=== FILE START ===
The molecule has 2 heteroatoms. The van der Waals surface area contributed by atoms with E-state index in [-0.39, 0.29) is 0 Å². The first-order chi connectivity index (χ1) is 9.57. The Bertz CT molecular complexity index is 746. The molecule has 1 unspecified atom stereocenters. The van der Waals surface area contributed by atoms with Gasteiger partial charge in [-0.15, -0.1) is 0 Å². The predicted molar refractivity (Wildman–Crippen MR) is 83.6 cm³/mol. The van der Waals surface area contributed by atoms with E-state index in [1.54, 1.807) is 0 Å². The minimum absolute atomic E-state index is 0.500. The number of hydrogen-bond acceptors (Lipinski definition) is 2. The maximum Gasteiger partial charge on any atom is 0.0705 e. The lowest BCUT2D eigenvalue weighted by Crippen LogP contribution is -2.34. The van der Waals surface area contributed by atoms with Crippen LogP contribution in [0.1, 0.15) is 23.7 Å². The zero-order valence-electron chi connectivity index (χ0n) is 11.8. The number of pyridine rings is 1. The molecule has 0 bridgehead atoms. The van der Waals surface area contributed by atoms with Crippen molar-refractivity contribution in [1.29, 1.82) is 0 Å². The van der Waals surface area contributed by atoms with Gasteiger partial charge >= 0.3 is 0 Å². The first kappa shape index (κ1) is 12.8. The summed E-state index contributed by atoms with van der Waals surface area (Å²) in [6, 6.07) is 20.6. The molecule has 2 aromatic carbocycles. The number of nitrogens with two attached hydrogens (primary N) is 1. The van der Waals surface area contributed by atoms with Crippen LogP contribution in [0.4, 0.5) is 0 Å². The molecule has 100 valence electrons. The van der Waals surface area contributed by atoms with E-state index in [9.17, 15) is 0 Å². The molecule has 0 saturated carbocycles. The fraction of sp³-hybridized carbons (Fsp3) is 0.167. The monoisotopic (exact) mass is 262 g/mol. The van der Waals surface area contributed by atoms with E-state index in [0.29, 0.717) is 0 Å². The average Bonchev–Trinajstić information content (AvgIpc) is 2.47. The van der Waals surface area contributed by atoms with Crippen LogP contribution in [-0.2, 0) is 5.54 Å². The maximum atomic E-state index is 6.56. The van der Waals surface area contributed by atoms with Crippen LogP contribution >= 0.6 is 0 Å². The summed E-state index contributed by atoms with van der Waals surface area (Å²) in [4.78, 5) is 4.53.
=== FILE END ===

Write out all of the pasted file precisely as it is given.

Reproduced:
The molecule has 2 heteroatoms. The van der Waals surface area contributed by atoms with E-state index in [-0.39, 0.29) is 0 Å². The first-order chi connectivity index (χ1) is 9.57. The Bertz CT molecular complexity index is 746. The molecule has 1 unspecified atom stereocenters. The van der Waals surface area contributed by atoms with Gasteiger partial charge in [-0.15, -0.1) is 0 Å². The predicted molar refractivity (Wildman–Crippen MR) is 83.6 cm³/mol. The van der Waals surface area contributed by atoms with E-state index in [1.54, 1.807) is 0 Å². The minimum absolute atomic E-state index is 0.500. The number of hydrogen-bond acceptors (Lipinski definition) is 2. The maximum Gasteiger partial charge on any atom is 0.0705 e. The lowest BCUT2D eigenvalue weighted by Crippen LogP contribution is -2.34. The van der Waals surface area contributed by atoms with Crippen LogP contribution in [0.1, 0.15) is 23.7 Å². The zero-order valence-electron chi connectivity index (χ0n) is 11.8. The number of pyridine rings is 1. The molecule has 0 bridgehead atoms. The van der Waals surface area contributed by atoms with Crippen molar-refractivity contribution in [1.29, 1.82) is 0 Å². The van der Waals surface area contributed by atoms with Gasteiger partial charge >= 0.3 is 0 Å². The first kappa shape index (κ1) is 12.8. The summed E-state index contributed by atoms with van der Waals surface area (Å²) in [6, 6.07) is 20.6. The molecule has 2 aromatic carbocycles. The number of nitrogens with two attached hydrogens (primary N) is 1. The van der Waals surface area contributed by atoms with Crippen LogP contribution in [0.4, 0.5) is 0 Å². The molecule has 100 valence electrons. The van der Waals surface area contributed by atoms with E-state index in [9.17, 15) is 0 Å². The molecule has 0 saturated carbocycles. The fraction of sp³-hybridized carbons (Fsp3) is 0.167. The monoisotopic (exact) mass is 262 g/mol. The van der Waals surface area contributed by atoms with E-state index in [0.29, 0.717) is 0 Å². The average Bonchev–Trinajstić information content (AvgIpc) is 2.47. The van der Waals surface area contributed by atoms with Crippen LogP contribution in [-0.2, 0) is 5.54 Å². The maximum atomic E-state index is 6.56. The van der Waals surface area contributed by atoms with Crippen LogP contribution >= 0.6 is 0 Å². The summed E-state index contributed by atoms with van der Waals surface area (Å²) in [4.78, 5) is 4.53.